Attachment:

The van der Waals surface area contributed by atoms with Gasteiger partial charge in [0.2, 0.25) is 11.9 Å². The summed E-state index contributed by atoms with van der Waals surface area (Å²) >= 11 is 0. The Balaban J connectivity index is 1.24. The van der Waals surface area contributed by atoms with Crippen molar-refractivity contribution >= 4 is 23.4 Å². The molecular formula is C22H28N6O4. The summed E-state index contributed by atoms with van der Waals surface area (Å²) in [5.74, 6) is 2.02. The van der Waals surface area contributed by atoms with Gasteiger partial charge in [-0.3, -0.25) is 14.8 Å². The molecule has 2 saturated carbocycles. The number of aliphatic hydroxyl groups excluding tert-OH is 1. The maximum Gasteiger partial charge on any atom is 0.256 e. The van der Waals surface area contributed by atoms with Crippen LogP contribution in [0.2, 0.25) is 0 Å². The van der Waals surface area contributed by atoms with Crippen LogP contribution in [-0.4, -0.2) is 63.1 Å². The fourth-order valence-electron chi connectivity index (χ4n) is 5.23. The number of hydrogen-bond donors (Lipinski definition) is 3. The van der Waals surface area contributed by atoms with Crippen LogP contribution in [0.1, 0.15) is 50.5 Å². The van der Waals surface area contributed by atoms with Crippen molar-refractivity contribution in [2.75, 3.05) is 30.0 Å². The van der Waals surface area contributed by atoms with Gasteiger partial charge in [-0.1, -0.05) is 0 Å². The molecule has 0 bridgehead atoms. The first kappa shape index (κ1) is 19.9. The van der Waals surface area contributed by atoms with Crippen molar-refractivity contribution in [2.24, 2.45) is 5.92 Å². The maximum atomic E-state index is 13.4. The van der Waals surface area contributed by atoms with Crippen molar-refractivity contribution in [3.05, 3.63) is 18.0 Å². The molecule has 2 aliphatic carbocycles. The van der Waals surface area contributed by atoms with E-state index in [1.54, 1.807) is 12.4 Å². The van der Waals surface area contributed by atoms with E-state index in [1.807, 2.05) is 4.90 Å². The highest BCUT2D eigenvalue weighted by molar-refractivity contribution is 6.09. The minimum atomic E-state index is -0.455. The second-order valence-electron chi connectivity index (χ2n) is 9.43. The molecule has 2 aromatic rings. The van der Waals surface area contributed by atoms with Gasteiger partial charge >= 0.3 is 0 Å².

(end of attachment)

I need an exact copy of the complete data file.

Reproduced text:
The van der Waals surface area contributed by atoms with Gasteiger partial charge in [0.2, 0.25) is 11.9 Å². The summed E-state index contributed by atoms with van der Waals surface area (Å²) >= 11 is 0. The Balaban J connectivity index is 1.24. The van der Waals surface area contributed by atoms with Crippen molar-refractivity contribution >= 4 is 23.4 Å². The molecular formula is C22H28N6O4. The summed E-state index contributed by atoms with van der Waals surface area (Å²) in [5.74, 6) is 2.02. The van der Waals surface area contributed by atoms with Gasteiger partial charge in [-0.3, -0.25) is 14.8 Å². The molecule has 2 saturated carbocycles. The number of aliphatic hydroxyl groups excluding tert-OH is 1. The maximum Gasteiger partial charge on any atom is 0.256 e. The van der Waals surface area contributed by atoms with Crippen LogP contribution in [0.2, 0.25) is 0 Å². The van der Waals surface area contributed by atoms with Crippen LogP contribution in [-0.4, -0.2) is 63.1 Å². The fourth-order valence-electron chi connectivity index (χ4n) is 5.23. The number of hydrogen-bond donors (Lipinski definition) is 3. The van der Waals surface area contributed by atoms with Crippen LogP contribution in [0.1, 0.15) is 50.5 Å². The van der Waals surface area contributed by atoms with Crippen molar-refractivity contribution in [2.75, 3.05) is 30.0 Å². The van der Waals surface area contributed by atoms with Gasteiger partial charge in [-0.1, -0.05) is 0 Å². The molecule has 0 bridgehead atoms. The first kappa shape index (κ1) is 19.9. The van der Waals surface area contributed by atoms with Crippen molar-refractivity contribution in [2.24, 2.45) is 5.92 Å². The maximum atomic E-state index is 13.4. The van der Waals surface area contributed by atoms with Crippen molar-refractivity contribution in [3.05, 3.63) is 18.0 Å². The molecule has 2 aliphatic carbocycles. The van der Waals surface area contributed by atoms with E-state index in [1.54, 1.807) is 12.4 Å². The van der Waals surface area contributed by atoms with E-state index in [1.807, 2.05) is 4.90 Å². The highest BCUT2D eigenvalue weighted by molar-refractivity contribution is 6.09. The minimum atomic E-state index is -0.455. The second-order valence-electron chi connectivity index (χ2n) is 9.43. The molecule has 2 aromatic rings. The van der Waals surface area contributed by atoms with Gasteiger partial charge >= 0.3 is 0 Å².